IT was most instructive to watch the ripples spread. Thousands rallied to the call. Whoever the 'Spies' might be, they were certainly not Communists. No centralised, 'disciplined' organization could ever have pulled off anything like it.
Both the police and the state bureaucrats think in terms of hierarchy, of tight organization, of a centre issuing instructions, of a rigid plan, of master-minds behind it all, directing operations. They see their opponents in their own image. They cannot think in other terms. They cannot grasp the tremendous advantages of decentralisation, the tremendous efficiency of non-authoritarian organisation, the tremendous power of rank and file initiative. The 'Spies' have perhaps taught them their first political lesson.
By Saturday night, the original pamphlets were already well-thumbed. The Sunday Telegraph1 deplored the fact that although the police had arrested several marchers who were carrying the document, many more had copies and were openly handing them around. The Evening News2 claimed that copies were changing hands at 2d. each. State secrets for the price of a box of matches. But there was worse to come.
On Sunday 'some 15,000 leaflets giving extracts from the ''Spies for Peace" anti-nuclear document were handed out to Aldermaston marchers and onlookers in Chiswick. Police describe this as a quite deliberate violation of the law'.3 The Daily Mail4 was accurately to describe the situation in banner headlines: 'SECRETS FLOOD'.
On Easter Monday, the facts were made known to many thousands more. 'Twenty-four thousand summaries of the leaflet were handed out'5 in the morning. The Press seemed much better informed than the police about the technical details. According to the Mail, 14,000 had been stencilled at a secret address in London the previous afternoon and another 6,000 during the night. The arithmetic sounds wonky but the facts sound true.
'One marcher trailed a basket on wheels, suspected to be filled with the pamphlet'.6 As the march proceeded along Regent Street and Oxford Street hundreds of marchers were chanting: 'RSG — Warren Row', informing the people of London of their nearest shelter. 'Some of the marchers had the location and the telephone number of RSG 6 chalked on their denim shirts'7 'The banned name was scrawled in chalk and paint on vans and banners. It even appeared in the dust on a Black Maria'.8 In Hyde Park, Vanessa Redgrave 'publicly mentioned — before 80,000 people — the exact location and purpose of RSG 6'.9
The administrative reflexes of the police were brisk and to the point. 'One man was arrested for singing the secret. An inspector and a constable took a note of his words and then led him away as the march neared Hyde Park.'10 'A singing spy, my Lord. And sober, too. I heard him with my own ears. In Piccadilly, it was, and in broad daylight'. The police also arrested 'a man who had walked 14 miles carrying a placard naming the centre'.11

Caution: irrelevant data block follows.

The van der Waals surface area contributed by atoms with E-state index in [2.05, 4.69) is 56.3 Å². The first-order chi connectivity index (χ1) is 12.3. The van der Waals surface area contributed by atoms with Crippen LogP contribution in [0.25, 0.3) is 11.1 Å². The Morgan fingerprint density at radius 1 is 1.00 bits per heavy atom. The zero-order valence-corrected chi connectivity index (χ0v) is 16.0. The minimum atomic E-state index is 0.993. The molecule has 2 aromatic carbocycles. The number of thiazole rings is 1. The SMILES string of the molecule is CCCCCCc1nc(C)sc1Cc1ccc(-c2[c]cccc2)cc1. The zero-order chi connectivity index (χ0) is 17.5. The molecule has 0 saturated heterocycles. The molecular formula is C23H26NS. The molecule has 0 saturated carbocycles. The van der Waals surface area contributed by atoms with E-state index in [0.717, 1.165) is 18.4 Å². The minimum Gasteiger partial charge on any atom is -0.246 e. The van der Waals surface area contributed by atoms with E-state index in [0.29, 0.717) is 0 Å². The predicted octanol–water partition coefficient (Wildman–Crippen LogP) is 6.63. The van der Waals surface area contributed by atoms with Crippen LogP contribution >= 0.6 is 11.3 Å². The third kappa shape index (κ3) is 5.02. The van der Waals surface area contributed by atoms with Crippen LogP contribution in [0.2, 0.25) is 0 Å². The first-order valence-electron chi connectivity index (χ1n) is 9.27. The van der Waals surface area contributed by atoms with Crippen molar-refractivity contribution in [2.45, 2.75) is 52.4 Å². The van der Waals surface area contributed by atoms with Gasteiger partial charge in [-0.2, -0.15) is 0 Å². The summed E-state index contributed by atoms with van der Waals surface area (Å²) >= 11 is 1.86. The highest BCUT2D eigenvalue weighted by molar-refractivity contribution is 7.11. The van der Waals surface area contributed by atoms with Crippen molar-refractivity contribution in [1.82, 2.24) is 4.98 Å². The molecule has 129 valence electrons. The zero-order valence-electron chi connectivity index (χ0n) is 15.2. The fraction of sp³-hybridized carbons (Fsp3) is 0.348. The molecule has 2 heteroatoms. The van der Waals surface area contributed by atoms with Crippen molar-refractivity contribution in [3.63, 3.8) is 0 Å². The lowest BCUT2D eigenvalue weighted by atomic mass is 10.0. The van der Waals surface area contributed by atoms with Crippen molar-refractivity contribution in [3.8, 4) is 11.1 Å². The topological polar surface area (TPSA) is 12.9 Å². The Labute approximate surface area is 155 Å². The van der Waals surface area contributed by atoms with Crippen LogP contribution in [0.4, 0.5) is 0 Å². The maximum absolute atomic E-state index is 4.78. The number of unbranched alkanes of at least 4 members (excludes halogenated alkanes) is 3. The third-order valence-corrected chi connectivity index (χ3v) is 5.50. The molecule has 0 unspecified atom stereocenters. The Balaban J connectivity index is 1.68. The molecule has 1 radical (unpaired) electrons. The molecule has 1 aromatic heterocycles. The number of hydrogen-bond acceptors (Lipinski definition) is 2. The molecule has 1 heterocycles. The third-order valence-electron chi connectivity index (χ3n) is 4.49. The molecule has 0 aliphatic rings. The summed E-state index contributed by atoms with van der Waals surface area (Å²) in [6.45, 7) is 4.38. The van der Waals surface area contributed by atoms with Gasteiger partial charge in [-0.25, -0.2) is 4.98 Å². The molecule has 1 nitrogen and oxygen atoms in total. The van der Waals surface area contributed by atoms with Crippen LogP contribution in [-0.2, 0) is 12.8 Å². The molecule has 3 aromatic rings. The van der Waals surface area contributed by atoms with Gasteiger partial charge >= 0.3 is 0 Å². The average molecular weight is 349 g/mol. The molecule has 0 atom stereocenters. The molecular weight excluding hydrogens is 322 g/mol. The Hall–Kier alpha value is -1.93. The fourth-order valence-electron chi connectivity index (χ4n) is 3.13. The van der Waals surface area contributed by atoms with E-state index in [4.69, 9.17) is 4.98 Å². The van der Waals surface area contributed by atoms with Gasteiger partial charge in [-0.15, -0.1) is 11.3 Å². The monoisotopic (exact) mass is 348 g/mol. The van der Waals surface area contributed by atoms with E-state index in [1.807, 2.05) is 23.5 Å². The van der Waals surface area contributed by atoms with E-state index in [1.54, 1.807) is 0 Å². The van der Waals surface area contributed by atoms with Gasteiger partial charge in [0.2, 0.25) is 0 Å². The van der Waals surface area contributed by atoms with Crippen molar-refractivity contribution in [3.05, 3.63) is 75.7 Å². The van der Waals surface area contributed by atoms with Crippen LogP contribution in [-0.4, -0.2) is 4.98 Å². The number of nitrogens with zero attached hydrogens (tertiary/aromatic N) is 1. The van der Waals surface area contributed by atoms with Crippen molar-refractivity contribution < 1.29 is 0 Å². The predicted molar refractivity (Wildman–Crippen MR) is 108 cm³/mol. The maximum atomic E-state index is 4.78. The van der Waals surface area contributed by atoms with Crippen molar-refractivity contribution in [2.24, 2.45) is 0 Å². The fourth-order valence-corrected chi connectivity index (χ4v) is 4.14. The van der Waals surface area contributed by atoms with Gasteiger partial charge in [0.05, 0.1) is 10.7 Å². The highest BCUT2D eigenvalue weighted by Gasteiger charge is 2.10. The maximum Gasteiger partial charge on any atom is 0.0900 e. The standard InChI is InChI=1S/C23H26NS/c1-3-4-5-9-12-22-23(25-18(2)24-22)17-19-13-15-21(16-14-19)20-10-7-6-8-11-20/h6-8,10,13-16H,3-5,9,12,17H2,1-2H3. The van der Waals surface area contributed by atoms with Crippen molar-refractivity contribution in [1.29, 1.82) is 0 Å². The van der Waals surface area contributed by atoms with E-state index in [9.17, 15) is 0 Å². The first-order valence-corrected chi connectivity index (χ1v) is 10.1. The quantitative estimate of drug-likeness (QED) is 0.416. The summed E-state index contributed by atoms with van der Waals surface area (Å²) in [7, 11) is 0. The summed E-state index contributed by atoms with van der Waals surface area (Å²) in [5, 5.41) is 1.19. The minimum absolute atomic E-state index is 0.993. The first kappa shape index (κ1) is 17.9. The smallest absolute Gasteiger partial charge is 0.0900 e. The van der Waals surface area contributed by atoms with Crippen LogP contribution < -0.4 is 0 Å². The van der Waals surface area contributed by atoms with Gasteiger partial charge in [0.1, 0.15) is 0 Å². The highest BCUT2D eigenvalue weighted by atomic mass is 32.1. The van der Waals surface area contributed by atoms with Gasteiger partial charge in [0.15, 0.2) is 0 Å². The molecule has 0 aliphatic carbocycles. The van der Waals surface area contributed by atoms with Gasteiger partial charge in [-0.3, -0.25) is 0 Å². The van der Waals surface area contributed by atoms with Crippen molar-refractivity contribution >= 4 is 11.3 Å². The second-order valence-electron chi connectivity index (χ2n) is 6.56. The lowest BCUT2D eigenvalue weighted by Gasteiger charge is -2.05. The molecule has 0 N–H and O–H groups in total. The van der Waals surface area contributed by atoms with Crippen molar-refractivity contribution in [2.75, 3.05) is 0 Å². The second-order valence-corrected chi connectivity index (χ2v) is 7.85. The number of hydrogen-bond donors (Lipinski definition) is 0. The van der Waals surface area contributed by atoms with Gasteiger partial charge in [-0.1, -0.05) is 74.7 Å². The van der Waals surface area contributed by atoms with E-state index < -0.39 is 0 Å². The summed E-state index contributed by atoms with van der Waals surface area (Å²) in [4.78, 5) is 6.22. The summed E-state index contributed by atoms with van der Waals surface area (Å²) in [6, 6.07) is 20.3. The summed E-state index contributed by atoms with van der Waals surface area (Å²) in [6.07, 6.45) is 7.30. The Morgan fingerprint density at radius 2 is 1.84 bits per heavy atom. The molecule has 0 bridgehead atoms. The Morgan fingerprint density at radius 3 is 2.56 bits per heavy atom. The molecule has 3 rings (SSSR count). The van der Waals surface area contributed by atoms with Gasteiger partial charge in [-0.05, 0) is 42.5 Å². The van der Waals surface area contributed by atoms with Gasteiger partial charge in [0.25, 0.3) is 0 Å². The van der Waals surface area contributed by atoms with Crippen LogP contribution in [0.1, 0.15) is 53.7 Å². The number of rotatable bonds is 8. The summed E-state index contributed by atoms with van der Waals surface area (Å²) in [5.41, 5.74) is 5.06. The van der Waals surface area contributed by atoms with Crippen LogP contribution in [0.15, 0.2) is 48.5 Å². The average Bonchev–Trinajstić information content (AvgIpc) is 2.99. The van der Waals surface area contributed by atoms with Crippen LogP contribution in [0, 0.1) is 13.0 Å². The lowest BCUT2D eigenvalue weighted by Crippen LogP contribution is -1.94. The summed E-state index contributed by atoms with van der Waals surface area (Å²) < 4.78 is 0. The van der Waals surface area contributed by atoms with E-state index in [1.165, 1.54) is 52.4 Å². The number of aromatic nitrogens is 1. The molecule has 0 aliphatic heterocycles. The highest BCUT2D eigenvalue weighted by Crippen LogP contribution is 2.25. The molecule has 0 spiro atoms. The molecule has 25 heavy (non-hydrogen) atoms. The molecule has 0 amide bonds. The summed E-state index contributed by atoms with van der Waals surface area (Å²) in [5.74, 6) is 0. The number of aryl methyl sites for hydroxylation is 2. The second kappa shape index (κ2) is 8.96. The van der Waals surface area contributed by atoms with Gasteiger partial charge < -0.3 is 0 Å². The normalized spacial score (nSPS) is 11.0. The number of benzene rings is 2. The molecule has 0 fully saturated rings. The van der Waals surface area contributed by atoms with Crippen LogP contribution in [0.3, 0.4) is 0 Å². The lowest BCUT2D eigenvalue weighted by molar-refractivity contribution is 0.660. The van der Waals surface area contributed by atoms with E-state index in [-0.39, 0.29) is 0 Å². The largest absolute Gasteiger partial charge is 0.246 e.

A shortened version of the pamphlet was openly distributed in Northern towns by CND supporters returning from the Aldermaston March. On April 17, it was distributed in Doncaster public houses. 'The Doncaster CND organizer, Mr. Rogan, of Wheatley Hall Road, said: "I have been openly distributing these pamphlets and I have handed out 50 in public houses. I have sent a copy to the Chief Constable of Doncaster this afternoon, by recorded delivery".12 No chance here for the authorities to plead ignorance!
On the same day, according to the Guardian12, nearly 500 duplicated sheets containing an abbreviated version of the 'Spies for Peace' pamphlet appeared after lunch, at the National Union of Students Easter Conference, held at Keele University, Staffordshire. Delegates returning from the recess found copies on their seats. Martin Loney, President of the Students Union at Bradford Technical College, admitted to duplicating the Aldermaston document at 4.0 a.m. that morning. 'The only people we are giving the secrets to now is the British public. He thought the 'Spies for Peace' document should be as widely known as possible. He hoped that students would help to duplicate it.'
Detective Inspector A. A. Robbins, head of the local (Newcastle- under-Lyne) CID — questioned Mr. Loney and delegates for several hours. The inspector later revealed two important facts. Firstly that "no doubt by now all the students will have read the document". Secondly "that he was preparing a report for the Chief Constable of Staffordshire, Mr. S. Peck".12 All these reports should keep the local bureaucrats busy for some time to come.
On April 20, the detectives were to return to the NUS Conference 'to make further inquiries before the delegates leave. They interviewed two women students, "putting a number of names to them". The ladies wouldn't play and were "unable to help". Inspector Robbins claimed they had "just been tying up the loose ends to our inquiries".'13 Now the police have no "loose ends" to trip over we await developments.